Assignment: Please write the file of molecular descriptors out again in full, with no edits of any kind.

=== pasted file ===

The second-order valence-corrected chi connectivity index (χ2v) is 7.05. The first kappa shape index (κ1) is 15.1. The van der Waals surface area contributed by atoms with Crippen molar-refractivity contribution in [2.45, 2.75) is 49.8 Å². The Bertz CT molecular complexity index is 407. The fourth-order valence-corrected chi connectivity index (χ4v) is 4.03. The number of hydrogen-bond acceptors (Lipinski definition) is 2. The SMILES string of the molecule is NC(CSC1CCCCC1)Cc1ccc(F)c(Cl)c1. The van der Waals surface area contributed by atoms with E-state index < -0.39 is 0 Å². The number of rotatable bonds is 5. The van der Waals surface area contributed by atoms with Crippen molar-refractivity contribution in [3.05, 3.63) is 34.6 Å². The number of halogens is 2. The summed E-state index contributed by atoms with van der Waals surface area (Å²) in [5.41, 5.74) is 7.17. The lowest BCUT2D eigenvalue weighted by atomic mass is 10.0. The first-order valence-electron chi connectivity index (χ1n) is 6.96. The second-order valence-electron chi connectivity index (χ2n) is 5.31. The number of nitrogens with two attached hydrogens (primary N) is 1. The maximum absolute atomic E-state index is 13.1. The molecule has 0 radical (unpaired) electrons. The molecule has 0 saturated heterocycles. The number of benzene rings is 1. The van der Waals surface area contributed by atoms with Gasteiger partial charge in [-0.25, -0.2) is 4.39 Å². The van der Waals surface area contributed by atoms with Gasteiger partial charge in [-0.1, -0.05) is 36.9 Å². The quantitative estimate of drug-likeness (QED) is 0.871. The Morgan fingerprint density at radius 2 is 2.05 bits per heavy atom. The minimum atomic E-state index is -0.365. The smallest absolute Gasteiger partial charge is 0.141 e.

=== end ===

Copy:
The second-order valence-corrected chi connectivity index (χ2v) is 7.05. The first kappa shape index (κ1) is 15.1. The van der Waals surface area contributed by atoms with Crippen molar-refractivity contribution in [2.45, 2.75) is 49.8 Å². The Bertz CT molecular complexity index is 407. The fourth-order valence-corrected chi connectivity index (χ4v) is 4.03. The number of hydrogen-bond acceptors (Lipinski definition) is 2. The SMILES string of the molecule is NC(CSC1CCCCC1)Cc1ccc(F)c(Cl)c1. The van der Waals surface area contributed by atoms with E-state index < -0.39 is 0 Å². The number of rotatable bonds is 5. The van der Waals surface area contributed by atoms with Crippen molar-refractivity contribution in [3.05, 3.63) is 34.6 Å². The number of halogens is 2. The summed E-state index contributed by atoms with van der Waals surface area (Å²) in [5.41, 5.74) is 7.17. The lowest BCUT2D eigenvalue weighted by atomic mass is 10.0. The first-order valence-electron chi connectivity index (χ1n) is 6.96. The second-order valence-electron chi connectivity index (χ2n) is 5.31. The number of nitrogens with two attached hydrogens (primary N) is 1. The maximum absolute atomic E-state index is 13.1. The molecule has 0 radical (unpaired) electrons. The molecule has 0 saturated heterocycles. The number of benzene rings is 1. The van der Waals surface area contributed by atoms with Gasteiger partial charge in [-0.25, -0.2) is 4.39 Å². The van der Waals surface area contributed by atoms with Gasteiger partial charge in [-0.1, -0.05) is 36.9 Å². The quantitative estimate of drug-likeness (QED) is 0.871. The Morgan fingerprint density at radius 2 is 2.05 bits per heavy atom. The minimum atomic E-state index is -0.365. The smallest absolute Gasteiger partial charge is 0.141 e.